The police office addressed Chris first. "Are you okay?" Obviously not, he was on his knees in a pool of vomit. I opened the car door and the office got a good look at me, "Well, she ain't plopping one out." WHAT. Who says something like that?! And to a laboring pregnant lady? The little voice in my head started laughing again.

Thankfully the paramedics stepped up to assess the situation. During a contraction I heard a voice over my right shoulder, "Ma'am, are you okay?". I looked up to see a TWELVE YEAR OLD dressed in fireman pants. (He wasn't actually 12, but he sure looked it... 21, I asked.) The voice in my head kept laughing.

It was quickly decided--okay I told them--that we should head to the hospital. Onto the gurney and into the ambulance I went, leaving Chris on the side of the road, surrounded by police officers, vomiting. He later told me they kept questioning him mid puking bouts, "Are you guys fighting?" and "Don't worry man, I was stressed when we had our kid too." He was eventually able to drive himself home.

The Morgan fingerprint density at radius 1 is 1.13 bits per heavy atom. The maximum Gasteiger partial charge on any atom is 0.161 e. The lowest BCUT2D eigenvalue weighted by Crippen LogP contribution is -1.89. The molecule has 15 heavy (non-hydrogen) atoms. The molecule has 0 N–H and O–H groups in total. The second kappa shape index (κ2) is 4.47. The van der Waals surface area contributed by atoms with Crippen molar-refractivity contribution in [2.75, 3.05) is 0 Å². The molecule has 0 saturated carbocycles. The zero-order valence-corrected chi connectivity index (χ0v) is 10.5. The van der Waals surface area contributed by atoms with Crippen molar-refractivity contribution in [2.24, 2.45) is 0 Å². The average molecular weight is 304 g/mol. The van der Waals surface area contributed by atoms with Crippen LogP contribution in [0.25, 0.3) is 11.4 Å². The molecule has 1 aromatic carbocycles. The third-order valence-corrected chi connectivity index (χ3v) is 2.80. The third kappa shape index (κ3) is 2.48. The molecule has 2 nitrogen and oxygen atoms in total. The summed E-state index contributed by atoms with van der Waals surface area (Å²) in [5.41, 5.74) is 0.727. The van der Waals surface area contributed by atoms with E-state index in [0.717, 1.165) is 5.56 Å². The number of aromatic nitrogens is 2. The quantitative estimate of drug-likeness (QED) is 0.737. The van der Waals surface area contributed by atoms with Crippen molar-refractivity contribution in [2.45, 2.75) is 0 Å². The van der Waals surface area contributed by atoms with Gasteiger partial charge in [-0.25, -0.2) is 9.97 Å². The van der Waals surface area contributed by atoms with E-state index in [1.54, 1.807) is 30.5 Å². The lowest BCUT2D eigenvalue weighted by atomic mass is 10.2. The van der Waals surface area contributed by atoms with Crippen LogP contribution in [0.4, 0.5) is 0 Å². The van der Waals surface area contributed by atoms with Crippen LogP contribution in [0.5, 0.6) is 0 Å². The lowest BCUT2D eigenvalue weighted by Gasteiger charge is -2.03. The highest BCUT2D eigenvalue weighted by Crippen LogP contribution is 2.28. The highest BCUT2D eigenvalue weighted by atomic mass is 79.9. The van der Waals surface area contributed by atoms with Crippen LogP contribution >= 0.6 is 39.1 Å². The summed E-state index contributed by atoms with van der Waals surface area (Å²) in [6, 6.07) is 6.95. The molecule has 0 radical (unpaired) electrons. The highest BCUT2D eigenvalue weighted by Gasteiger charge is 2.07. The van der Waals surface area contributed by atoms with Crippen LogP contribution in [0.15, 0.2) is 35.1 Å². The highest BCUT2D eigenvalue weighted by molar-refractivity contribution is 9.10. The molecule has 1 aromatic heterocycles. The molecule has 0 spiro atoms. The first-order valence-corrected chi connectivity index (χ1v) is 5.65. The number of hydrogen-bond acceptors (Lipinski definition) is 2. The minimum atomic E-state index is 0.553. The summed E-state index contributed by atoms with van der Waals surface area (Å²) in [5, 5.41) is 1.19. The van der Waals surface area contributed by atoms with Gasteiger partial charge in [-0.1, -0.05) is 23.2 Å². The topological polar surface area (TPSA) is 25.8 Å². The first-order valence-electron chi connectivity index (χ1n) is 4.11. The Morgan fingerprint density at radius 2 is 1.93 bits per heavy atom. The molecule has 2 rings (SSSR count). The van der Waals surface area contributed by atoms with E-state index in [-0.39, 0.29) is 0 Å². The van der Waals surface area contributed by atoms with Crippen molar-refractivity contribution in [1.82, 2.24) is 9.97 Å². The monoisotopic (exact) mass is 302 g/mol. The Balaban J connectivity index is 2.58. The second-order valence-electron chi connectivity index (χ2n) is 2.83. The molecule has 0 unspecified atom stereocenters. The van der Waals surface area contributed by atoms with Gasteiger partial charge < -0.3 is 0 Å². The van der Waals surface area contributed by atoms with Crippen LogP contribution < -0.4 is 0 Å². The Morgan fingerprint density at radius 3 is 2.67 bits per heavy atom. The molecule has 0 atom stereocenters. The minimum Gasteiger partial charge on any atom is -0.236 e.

Once in the ambulance I took back that complaining I did in the car…apparently ambulances don't have shocks, because dang, talk about a rough ride. I know I got air a few times, but thankfully I was strapped to the gurney and didn't go flying off into the floor. The two paramedics in the back, let's call them 12-year-old and Austin, were very kind and let me squeeze the crap out of their hands during contractions. They managed to start an IV too, only blowing three veins in the process.

In the 27 minutes it took to get to Fort Worth, contractions continued to increase. From two minutes apart to a mere 45 seconds by the time we pulled into the emergency bay at the hospital. Austin was a total trooper and didn't even make a sound as I took out my woes on his hand, and trust me, I wasn't holding back. PAINFUL, very painful. I still wasn't feeling any urgency, but was grateful to have made it to the magical place where epidurals are possible. (Let me remind you, previous labors were 22 and 18 hours long. I was planning on setting up shop in a labor room and staying put for awhile.) Contractions were identical to what I had experienced with both older kids, I had no reason to assume this would be a faster process than before.